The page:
PHD #121: The Blood of Us All
The Blood of Us All
Summary: Constin, Cadmus and Tisiphone interrogate a prisoner, but resolve very little.
Date: 27 Jun 2041 AE
Related Logs: Baiting the Trap
Constin Cadmus Tisiphone Borenstein 
Interrogation Room: Security Hub - Battlestar Cerberus
This area is devoid of anything but a table, two chairs and a camera up in the corner. The table is bolted to the floor and there are also hooks in the floor to lock chains to the deck, if the person has been placed in custody and is considered dangerous to the crew.
Post-Holocaust Day: #121

Borenstein's interrogation has been long delayed- first by his neck wound, then by mutiny, and lastly by the resolution of the Leonis campaign. Throughout the intervening time, the prisoner has been kept on a strict suicide watch.

Constin keeps his feet in the room, reading off the clipboard in front of him the already remembered name. "Pee-Oh-Two John 'Forty-Five' Borenstein." Glancing up, the sergeant drawls, "Look like you've lost some weight since ah saw you last, boy." A derisive sniff follows the words. (re: for Tis)

Cadmus as forsworn his sidearm, cuffs, club, knife, backup gun, and other knife. Not only is it regulation, it's good frakking sense when in the presence of a man who didn't seem to care if he died, as long as he died on his own terms. Arms folded, Cadmus watches Constin begin the interrogation, content - for now - to lean against the bulkhead and watch.

The MP is met by stony silence from the dignified deckhand, who sits in that chair with eyes forward and back straight. There's no hint of the emotion he showed when his impromptu escape was foiled by the fellows in front of him — just a quick and dull "Uh-huh" when he's read his name and rank. Yet there's still magnificent strength in those rippling muscles, which he's kept in tip-top shape with his usual regimen of push-ups and squats, though try as he might he can't hide the haggardness in his eyes. "That's me. Forty-Five."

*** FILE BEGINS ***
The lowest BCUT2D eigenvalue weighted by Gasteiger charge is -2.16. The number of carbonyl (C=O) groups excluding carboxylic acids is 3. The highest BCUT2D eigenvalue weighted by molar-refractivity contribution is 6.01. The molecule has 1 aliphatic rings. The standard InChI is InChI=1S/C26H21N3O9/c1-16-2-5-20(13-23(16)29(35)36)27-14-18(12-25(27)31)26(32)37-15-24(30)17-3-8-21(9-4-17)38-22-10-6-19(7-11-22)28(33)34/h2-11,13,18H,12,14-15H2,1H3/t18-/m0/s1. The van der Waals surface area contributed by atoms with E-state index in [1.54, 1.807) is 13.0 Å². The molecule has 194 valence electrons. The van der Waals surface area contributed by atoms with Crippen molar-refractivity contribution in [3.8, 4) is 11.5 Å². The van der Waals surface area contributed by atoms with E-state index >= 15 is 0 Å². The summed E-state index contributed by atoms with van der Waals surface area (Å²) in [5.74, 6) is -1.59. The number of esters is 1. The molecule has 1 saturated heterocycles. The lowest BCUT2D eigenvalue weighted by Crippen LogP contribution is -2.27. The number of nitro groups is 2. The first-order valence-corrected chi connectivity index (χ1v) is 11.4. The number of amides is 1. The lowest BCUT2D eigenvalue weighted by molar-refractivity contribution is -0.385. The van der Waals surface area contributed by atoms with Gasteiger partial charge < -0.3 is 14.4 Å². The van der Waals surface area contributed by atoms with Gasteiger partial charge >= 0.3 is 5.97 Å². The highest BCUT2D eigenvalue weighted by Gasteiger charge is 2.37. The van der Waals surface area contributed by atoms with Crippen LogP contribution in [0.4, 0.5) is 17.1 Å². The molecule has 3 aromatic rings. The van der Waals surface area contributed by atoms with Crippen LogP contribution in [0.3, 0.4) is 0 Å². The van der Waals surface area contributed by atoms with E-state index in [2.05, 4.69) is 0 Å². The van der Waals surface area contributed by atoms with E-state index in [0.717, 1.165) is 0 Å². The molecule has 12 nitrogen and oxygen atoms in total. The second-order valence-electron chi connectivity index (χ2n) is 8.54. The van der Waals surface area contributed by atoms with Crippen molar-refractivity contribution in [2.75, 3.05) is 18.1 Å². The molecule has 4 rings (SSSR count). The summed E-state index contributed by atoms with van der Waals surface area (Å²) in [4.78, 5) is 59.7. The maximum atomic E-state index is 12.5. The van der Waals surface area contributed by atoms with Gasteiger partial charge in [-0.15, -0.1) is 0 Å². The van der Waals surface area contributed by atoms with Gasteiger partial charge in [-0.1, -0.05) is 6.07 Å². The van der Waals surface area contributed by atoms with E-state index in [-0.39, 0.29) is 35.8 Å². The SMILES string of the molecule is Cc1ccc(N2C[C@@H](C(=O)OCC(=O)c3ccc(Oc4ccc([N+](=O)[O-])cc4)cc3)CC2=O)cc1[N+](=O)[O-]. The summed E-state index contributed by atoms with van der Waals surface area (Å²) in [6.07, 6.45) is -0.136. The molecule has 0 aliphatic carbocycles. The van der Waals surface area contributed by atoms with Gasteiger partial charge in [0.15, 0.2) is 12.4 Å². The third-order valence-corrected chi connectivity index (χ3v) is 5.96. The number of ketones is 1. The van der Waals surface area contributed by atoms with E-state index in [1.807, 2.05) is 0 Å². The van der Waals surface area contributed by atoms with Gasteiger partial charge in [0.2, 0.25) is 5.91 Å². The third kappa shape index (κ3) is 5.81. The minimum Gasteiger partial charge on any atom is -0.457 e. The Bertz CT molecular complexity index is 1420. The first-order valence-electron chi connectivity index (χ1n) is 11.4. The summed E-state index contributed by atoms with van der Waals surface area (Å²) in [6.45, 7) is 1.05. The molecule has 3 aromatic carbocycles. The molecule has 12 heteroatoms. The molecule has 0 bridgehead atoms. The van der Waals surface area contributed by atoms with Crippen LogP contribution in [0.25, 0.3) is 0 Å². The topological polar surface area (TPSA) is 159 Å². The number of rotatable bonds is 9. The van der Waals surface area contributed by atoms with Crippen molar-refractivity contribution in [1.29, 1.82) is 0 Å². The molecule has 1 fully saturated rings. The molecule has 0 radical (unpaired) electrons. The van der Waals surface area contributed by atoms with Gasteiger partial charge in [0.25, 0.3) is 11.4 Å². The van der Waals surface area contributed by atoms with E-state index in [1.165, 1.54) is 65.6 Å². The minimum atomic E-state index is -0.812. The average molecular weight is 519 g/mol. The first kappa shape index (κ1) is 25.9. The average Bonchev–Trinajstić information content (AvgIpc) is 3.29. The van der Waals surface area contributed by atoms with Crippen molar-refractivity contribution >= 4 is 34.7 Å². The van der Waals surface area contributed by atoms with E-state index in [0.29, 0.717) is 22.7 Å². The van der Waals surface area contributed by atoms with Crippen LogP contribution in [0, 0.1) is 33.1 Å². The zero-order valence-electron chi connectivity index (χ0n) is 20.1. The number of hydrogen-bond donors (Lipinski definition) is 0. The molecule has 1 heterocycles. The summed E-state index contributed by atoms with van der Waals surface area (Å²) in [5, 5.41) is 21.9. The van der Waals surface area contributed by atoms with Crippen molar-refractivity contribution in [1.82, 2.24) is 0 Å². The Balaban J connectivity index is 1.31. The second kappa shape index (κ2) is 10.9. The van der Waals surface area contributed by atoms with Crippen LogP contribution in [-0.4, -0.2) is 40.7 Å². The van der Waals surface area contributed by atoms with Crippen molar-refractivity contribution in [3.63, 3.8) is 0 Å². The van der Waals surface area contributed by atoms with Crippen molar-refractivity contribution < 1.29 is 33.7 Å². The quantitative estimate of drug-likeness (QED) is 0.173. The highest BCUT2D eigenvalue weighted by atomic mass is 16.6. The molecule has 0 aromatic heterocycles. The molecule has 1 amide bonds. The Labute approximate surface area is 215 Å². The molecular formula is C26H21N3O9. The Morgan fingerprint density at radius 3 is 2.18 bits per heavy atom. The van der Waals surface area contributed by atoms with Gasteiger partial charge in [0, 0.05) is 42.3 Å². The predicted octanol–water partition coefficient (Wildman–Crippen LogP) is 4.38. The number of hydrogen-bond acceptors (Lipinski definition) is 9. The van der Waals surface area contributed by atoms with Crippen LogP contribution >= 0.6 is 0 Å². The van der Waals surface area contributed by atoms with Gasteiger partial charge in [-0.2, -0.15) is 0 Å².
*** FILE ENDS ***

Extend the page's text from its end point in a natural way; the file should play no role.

"Yeah, that's you. So how's about you start off by telling us exactly what it is you were trying to do. you might be a worthless piece of trash, but you ain't stupid. Why'd you do this like you did?" Constin wonders aloud, arms crossed as he eyes the prisoner.

Searching Borenstein's face of a trace of anything *but* his usual stony silence, Cadmus lifts a hand to his chin; he runs his index finger back and forth along the hollow beneath his lip - an almost stereotypically 'police' gesture. Still silent, however, his only contribution is a very slight "Hmmm."

"Same thing as you," says Borenstein, his deep voice resonating in the smallness of the room. Level brown eyes stare past Cadmus and Constin at the hatch beyond, though he still makes no move to bolt. Even the manacles don't jingle, so still is he keeping. "Saving lives."

"Right, so killing off pilots was doing us all a favor, that it?" Constin snorts back. "You think you were doing those girls a favor, offering one more frak before you sold them upriver?" His face twists in disgust. "Why'd you go for that last bit of ordnance? You *knew* it would get seen, didn't you?"

Cadmus is now smiling. It is not a pleasant smile, but neither is it threatening: it is a knowing smile, a slight upturning of lips which says, 'Oh, yes, please, tell me more.' He nods a few times at Borenstein, glancing between him and the buck Sergeant.

"One life," says Borenstein, still not responding to the verbal tirade, though his fingers begin rubbing against themselves behind his back as he speaks. "What's one life for so many?" His voice is as reasonable as it can be, informed by quiet and unflinching conviction. "So the Captain dies — but the ship can't launch, and if we can't launch, we can't fight, and if we can't fight, what can we do?" Steel taps lighty against steel as he shifts in his chair, brown eyes smiling with the rest of him. "We can only run. One life for salvation."